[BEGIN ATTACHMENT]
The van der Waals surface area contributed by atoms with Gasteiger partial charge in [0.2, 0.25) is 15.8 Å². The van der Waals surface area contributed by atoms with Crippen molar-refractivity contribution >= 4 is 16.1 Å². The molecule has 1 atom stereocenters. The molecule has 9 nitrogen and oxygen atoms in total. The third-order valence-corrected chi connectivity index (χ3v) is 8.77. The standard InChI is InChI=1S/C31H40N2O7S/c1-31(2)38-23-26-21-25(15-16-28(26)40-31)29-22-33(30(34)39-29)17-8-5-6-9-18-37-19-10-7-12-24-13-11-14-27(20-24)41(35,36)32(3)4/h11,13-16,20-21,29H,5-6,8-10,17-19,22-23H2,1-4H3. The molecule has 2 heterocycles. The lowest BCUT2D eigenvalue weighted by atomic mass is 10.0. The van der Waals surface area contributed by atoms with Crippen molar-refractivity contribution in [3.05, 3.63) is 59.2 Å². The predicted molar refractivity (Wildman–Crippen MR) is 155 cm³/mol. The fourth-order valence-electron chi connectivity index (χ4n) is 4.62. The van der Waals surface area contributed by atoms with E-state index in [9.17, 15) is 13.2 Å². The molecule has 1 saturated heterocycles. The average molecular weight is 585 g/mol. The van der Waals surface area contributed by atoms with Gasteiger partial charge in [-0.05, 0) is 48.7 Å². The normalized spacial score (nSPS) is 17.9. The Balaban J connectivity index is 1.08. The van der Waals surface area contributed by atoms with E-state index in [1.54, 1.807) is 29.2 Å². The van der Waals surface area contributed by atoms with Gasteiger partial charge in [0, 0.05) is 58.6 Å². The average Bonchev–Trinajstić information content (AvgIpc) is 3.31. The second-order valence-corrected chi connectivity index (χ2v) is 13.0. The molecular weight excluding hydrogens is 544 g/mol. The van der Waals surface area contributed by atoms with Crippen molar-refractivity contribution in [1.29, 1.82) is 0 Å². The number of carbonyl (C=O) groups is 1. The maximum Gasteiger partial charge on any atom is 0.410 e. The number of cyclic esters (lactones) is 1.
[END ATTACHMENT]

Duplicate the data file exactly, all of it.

The van der Waals surface area contributed by atoms with Gasteiger partial charge in [0.2, 0.25) is 15.8 Å². The van der Waals surface area contributed by atoms with Crippen molar-refractivity contribution >= 4 is 16.1 Å². The molecule has 1 atom stereocenters. The molecule has 9 nitrogen and oxygen atoms in total. The third-order valence-corrected chi connectivity index (χ3v) is 8.77. The standard InChI is InChI=1S/C31H40N2O7S/c1-31(2)38-23-26-21-25(15-16-28(26)40-31)29-22-33(30(34)39-29)17-8-5-6-9-18-37-19-10-7-12-24-13-11-14-27(20-24)41(35,36)32(3)4/h11,13-16,20-21,29H,5-6,8-10,17-19,22-23H2,1-4H3. The molecule has 2 heterocycles. The lowest BCUT2D eigenvalue weighted by atomic mass is 10.0. The van der Waals surface area contributed by atoms with Crippen molar-refractivity contribution in [3.05, 3.63) is 59.2 Å². The predicted molar refractivity (Wildman–Crippen MR) is 155 cm³/mol. The fourth-order valence-electron chi connectivity index (χ4n) is 4.62. The van der Waals surface area contributed by atoms with E-state index in [9.17, 15) is 13.2 Å². The molecule has 1 saturated heterocycles. The average molecular weight is 585 g/mol. The van der Waals surface area contributed by atoms with Gasteiger partial charge in [-0.05, 0) is 48.7 Å². The normalized spacial score (nSPS) is 17.9. The Balaban J connectivity index is 1.08. The van der Waals surface area contributed by atoms with E-state index in [1.54, 1.807) is 29.2 Å². The van der Waals surface area contributed by atoms with Gasteiger partial charge in [0, 0.05) is 58.6 Å². The average Bonchev–Trinajstić information content (AvgIpc) is 3.31. The second-order valence-corrected chi connectivity index (χ2v) is 13.0. The molecular weight excluding hydrogens is 544 g/mol. The van der Waals surface area contributed by atoms with Crippen molar-refractivity contribution in [1.29, 1.82) is 0 Å². The number of carbonyl (C=O) groups is 1. The maximum Gasteiger partial charge on any atom is 0.410 e. The number of cyclic esters (lactones) is 1.